What is Interventional Radiology and What Does it Treat
Interventional radiology is a specialized sector, or sub-specialty, of traditional radiology that is rapidly growing in favor among both medical professionals and patients. Why? Because it is far less invasive; recovery time is speedier; several of the risks of traditional operations are reduced; and there is typically less pain involved with interventional radiology, not to mention fewer, less visible scars left from much smaller incisions.
Using catheters and needles, and guiding the procedure through imaging technologies–such as x-rays, MRI, CT scans, as well as ultrasound–interventional radiologists are able to achieve results with much less injury.
What is treated with interventional radiology?
One of the most amazing facts about interventional radiology is that it can treat diseases in nearly every single component and organ of the body.
Let’s take a look at just a few of the conditions interventional radiology can address.
1. Vascular Disorders
Painful varicose veins can be heated and sealed internally with great results and minimal pain using interventional radiology. Conditions such as deep vein thrombosis (the pooling, collection and clotting of blood in the lower legs causing pain and swelling); pulmonary embolism (the blocking off or occlusion of the lung’s main arteries due to blood clots traveling from elsewhere in the body); as well as peripheral artery disease (the lack of proper blood flow in the arms, legs and other extremities that, like DVT, may cause swelling, pain and ulcer on the skin) can all be treated by interventional radiology.
These are not the only vascular related illnesses this minimally invasive specialty can treat, but they are among the most common.
Interventional radiology is proving to be a strong tool against the battle of several types of cancers. There are myriad radiological approaches–some stopping the blood supply to tumors, essentially starving them, and others attacking the cancerous tissues themselves–but each treatment will vary depending on several factors. As we know, cancers are extremely specific to the patient and differ greatly, requiring a range of treatments. Tumor size, the progression of the cancer, your doctor’s experience and other factors will determine your ideal treatment.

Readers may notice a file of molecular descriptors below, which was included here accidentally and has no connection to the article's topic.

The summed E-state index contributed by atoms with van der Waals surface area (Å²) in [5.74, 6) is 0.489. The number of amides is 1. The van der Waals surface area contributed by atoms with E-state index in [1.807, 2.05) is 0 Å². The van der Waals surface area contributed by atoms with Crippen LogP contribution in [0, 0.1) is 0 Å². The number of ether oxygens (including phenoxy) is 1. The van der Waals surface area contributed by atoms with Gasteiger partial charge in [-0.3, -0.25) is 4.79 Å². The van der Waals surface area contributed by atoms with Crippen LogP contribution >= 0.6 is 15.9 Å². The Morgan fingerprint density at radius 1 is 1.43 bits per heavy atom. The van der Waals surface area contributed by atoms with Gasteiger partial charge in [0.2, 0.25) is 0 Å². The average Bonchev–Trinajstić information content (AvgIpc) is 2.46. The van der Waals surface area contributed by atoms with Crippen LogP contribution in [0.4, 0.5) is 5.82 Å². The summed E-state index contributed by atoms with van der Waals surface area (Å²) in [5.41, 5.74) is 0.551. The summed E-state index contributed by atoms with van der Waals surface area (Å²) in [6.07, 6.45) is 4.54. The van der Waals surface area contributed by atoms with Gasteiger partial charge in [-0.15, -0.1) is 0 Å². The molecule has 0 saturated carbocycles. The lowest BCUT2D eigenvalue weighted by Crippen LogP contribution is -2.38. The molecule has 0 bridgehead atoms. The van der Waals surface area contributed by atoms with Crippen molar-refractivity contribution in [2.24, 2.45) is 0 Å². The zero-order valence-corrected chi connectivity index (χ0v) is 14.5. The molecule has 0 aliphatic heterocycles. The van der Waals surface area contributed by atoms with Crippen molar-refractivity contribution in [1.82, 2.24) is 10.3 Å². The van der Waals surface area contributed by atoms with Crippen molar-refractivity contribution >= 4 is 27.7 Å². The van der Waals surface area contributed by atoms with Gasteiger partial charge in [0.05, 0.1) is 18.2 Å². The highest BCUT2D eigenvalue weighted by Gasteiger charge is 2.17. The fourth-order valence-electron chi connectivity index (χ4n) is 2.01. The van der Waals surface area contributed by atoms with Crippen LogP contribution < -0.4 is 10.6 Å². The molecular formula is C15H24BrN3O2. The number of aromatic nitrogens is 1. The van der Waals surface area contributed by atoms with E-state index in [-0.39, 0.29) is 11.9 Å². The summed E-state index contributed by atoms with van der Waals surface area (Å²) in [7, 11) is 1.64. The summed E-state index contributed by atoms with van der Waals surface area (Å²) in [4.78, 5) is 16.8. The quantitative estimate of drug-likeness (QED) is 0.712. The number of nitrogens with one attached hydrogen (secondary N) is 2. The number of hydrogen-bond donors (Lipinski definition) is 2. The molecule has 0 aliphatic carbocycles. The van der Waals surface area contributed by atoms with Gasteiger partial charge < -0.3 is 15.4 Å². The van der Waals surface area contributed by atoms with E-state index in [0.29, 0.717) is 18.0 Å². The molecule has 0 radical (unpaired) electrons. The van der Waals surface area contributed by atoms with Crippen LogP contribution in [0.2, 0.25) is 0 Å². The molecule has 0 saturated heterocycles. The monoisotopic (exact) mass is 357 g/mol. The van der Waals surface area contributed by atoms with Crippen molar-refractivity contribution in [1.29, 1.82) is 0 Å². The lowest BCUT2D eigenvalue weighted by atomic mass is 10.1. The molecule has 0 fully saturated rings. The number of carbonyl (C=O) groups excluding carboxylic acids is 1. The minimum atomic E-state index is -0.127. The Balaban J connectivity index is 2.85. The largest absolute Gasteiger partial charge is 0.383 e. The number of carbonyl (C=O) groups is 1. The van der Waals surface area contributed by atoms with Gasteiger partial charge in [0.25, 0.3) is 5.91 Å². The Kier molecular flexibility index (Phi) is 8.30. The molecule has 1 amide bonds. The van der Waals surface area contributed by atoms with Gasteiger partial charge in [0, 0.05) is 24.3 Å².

A few of the cancers that can be fought using interventional radiology include: kidney cancer; breast and prostate cancers; liver and lung cancers; as well as bone cancer.
3. Neurological Disorders
Interventional radiology can be used to treat a range of neurological disorders (such as blocked blood vessels that have or already have contributed to a stroke). It is even being used in very preliminary stages as a possible treatment for multiple sclerosis.
4. Women’s Health
More and more we’re seeing interventional radiology used to treat women’s health problems, such as uterine fibroids, pelvic congestion syndrome and infertility. This isn’t to say that this minimally invasive treatment can correct or reverse infertility, but it is being used when infertility is caused by some sort of narrowing, blockage or congestion of the fallopian tubes.
Interventional radiology is a very specialized medicine, and as such, you will likely need to be referred by your general, primary doctor. But if you have a disorder that may be helped by interventional radiology, as opposed to a traditional procedure, you can look forward to a less invasive, painful and time consuming experience.
Interventional radiology can treat an array of conditions, from cancer and vascular diseases to women’s helth problems.